Apache Toolbox provides a means to easily compile Apache (IPv4/6) SSL, PHP(v3/v4), MySQL, Jakarta, a large number of modules (61 3rd party modules and 36 default Apache modules, static or as DSOs), and GD libraries with PNG+JPEG+Freetype2+zlib support. It is fully customizable and menu-driven. Everything is compiled from source, and wget is used to download any missing modules. It can also check for RPMs that might cause problems and create an RPM with your selections.
The ESP Package Manager (EPM) is a simple tool that generates software and patch distributions in various formats, including AT&T software packages ("pkg") used by Solaris, Debian ("dpkg"), HP-UX software packages ("swinstall" or "depot"), IRIX Software Manager ("inst" or "tardist"), portable (installation and removal scripts with tar files), and Red Hat Package Manager ("RPM").
gBootRoot makes the construction and development of distributions fun and simple with its Root Methods (Yard) and user-mode-linux test bed. Finish the product with a Boot Method (2-disk compression supported). Normal (non-root) users can make root filesystems and boot disks. It includes the make_debian script to create a testable user-mode-linux base Debian system, add-ons to enhance methods, and an MTD Emulator useful for running distributions made with the jffs/jffs2 filesystem.
gitty-gitty, the (general | GNU) template generation tools, are a set of scripts for creating a whole set of sources which may already be compiled and installed using the GNU development tools. Think of gtgt as a program which is able to create an already compilable, very sophisticated "hello world" program, written in C or C++ and constituted by a main program, two internal modules (classes), and one static and one shared library, and this complex "Hello World" is already fully embedded into the GNU autoconf/automake development environment. By using gitty-gitty, you will get a template of sources for the main cases you might meet, and which you can also use as examples for automake, autoconf, etc.
JExpress is a Java installer builder and auto-updater. It gives you your choice of a standalone installer, including both native and cross platform installers and updaters for Windows, Mac OS X, Linux, and Solaris, or a Java Web Start one-click install. You create your installer quickly with your choice of a simple wizard or a powerful advanced interface, both included. You can bundle the exact JVM you want with your installer. The auto-updater gives you a continuous revenue stream after the sale. Your software is always up-to-date, so your customers have fewer problems. You also get all the features you expect in a top end installer. Your Java application becomes a native program just like any other. On Windows it's an EXE, on Mac OS X an app bundle, etc. If you need something really special, you can customize your installer by adding simple Java classes. You can even get a source license at a reasonable price.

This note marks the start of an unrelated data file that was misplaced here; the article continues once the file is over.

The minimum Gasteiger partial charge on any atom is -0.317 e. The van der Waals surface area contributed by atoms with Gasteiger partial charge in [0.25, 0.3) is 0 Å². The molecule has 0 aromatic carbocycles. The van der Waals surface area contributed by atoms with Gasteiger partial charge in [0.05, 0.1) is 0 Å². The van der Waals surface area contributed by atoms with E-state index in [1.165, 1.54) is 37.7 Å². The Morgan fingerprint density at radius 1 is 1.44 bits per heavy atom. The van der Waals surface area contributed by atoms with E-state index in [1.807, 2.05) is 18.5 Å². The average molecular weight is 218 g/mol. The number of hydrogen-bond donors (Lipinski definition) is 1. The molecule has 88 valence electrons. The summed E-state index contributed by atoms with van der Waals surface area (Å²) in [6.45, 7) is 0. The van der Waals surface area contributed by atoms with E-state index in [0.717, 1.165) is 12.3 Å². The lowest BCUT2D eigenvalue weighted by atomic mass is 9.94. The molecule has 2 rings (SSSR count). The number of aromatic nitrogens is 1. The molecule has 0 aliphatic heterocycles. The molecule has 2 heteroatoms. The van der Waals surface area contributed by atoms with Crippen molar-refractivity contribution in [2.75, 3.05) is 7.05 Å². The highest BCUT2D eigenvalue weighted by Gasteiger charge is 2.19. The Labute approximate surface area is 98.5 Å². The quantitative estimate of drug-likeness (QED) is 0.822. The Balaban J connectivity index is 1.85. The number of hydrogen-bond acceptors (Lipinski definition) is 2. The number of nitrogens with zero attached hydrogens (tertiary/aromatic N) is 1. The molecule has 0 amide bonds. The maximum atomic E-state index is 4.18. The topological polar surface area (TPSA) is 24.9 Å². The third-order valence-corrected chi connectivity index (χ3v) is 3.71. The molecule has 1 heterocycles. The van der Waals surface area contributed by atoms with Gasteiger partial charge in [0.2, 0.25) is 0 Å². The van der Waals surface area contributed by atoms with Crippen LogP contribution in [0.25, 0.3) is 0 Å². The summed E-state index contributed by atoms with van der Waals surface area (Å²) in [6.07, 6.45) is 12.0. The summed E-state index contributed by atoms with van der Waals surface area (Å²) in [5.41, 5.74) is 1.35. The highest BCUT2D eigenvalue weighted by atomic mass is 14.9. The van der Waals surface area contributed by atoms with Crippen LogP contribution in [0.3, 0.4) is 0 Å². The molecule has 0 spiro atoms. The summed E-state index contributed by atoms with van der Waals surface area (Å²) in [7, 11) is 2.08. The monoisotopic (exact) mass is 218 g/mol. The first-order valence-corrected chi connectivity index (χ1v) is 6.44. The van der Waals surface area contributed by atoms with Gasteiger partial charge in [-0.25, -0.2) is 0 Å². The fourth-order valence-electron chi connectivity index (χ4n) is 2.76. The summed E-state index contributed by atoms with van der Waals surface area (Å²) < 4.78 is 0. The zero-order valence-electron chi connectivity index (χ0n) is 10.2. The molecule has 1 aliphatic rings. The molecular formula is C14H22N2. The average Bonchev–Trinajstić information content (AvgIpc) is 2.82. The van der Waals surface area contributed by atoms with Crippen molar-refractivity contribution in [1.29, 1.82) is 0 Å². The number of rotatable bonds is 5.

NoodeInstaller attempts to make distributing software easier for people who don't know how to use make and RPM. It is simpler and less powerful than these traditional methods, but it should suffice for most people. Its features include NoodleUnInstaller (for automating uninstalls), TkNIAK (a GUI program for making the install scripts), and InstallMaker (for making self-extracting installers).
TrinityOS is a step-by-step, example-driven HOWTO on building a very functional Linux box with strong security in mind. TrinityOS is well known for its strong packet firewall ruleset, Chrooted and Split DNS (v9 and v8), secured Sendmail (8.x), Linux PPTP, Serial consoles and Reverse TELNET, DHCPd, SSHd, UPSes, system performance tuning, the automated TrinityOS-Security implementation scripts, and much more.
Ved (visual editor) is a small and very fast screen-oriented text editor that implements a user interface somewhere between vi and Emacs. It is powerful and easy to learn, and has no limitations on line length, file size, or the types of characters that may appear in a file. It is a highly portable editor for Unix and most other OSes.
Installwatch is a simple utility which keeps track of which files are created and modified during the installation of a new program. It's fast and easy to use. It doesn't require a "pre-install" phase because it monitors processes while they run. Installwatch works with every dynamically linked ELF program, by intercepting system calls that cause file system alterations.